Stuart started at VCC EM as a volunteer, joining the staff in April 2009 and eventually becoming CEO. In that time the organisation has grown to include almost 1600 volunteers and earn a position at the State Emergency Management Centre.
But when Stuart started, the organisation was in a much more humble position.
“The early days were scary as we operated out of (former boss) Graeme Winterton’s garage,’’ Stuart told a handful of volunteers at the shiny new Port Melbourne office on his last day, Wednesday, January 15.
“Graeme and I worked out of there each Wednesday. VCC had no disaster plan and we had only 290 names on our list. But I agitated the VCC to have more of a role, to strengthen our role within the VCC. We needed a profile and a presence and then we got a seat in the VCC office.’’
The devastation that was Black Saturday in February 2009 caused Stuart to take drastic action, transforming from the mild-mannered reverend we know and love into a man on a mission.
“I was new and probably naïve,’’ Stuart said. “I walked into Graeme’s garage and said that we needed a whiteboard. I phoned the VCC, but they told me they couldn’t deliver one.
“So I stormed into a church in Mulgrave – which shall remain nameless – and commandeered an office.’’
‘I was honoured to be respected as a leader’
Stuart said that since those days, VCC EM had grown to become involved with other emergency organisations.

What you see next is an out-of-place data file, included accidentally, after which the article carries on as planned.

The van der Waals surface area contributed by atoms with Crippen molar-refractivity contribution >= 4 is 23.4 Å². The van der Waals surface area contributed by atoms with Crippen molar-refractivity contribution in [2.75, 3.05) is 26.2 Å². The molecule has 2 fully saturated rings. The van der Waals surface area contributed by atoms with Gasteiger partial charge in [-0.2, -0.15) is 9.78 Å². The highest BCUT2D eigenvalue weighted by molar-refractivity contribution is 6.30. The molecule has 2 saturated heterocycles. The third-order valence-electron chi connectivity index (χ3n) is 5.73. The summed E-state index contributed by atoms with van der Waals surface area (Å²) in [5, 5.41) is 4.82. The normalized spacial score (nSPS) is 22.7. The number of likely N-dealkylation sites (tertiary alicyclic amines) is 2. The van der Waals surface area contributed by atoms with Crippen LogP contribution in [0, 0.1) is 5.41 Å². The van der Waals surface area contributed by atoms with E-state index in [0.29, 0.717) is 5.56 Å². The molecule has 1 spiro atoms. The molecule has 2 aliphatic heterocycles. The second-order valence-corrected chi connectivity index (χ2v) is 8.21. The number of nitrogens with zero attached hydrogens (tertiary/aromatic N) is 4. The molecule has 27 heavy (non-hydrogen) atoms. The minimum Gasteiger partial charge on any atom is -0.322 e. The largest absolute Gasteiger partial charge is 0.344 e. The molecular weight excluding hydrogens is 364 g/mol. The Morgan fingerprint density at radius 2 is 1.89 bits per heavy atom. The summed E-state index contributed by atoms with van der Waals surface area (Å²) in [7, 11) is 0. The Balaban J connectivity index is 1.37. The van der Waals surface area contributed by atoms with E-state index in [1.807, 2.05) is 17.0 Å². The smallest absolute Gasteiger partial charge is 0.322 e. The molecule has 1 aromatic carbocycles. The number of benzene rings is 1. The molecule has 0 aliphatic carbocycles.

“We value-add to other agencies. I know because there is so much anecdotal evidence,’’ he said. “VCC EM has a reputation for quality that is approaching sub-clinical care.’’
And that care extends to the volunteers.
“If we cannot support our own people, how can we support others?’’ he asked. “It is essential we look after our own.
“Jesus had the 12, he looked after them, then he sent them out. Look after the leaders, they will look after the rest.
“It doesn’t matter how many letters you have after your name, if you don’t have genuineness and authenticity people will see through you.
“I love it that each volunteer brings different gifts and we build on that. I am always amazed that we say no is a legitimate response to a call for availability, but then how many people turn up.’’
Asked for the highlight over his more than a decade of service to VCC EM, Stuart had no hesitation.
“It was being invited to speak to a congregation at a mosque after a stabbing,’’ he said. “The Imam asked me to speak about psychological recovery and trauma.
“It was a symbol of trust. Being Muslim or Christian didn’t matter. It was about humanity. I was honoured to be respected as a leader.’’
All that is left to say is that VCC EM’s loss is Ambulance Victoria’s gain!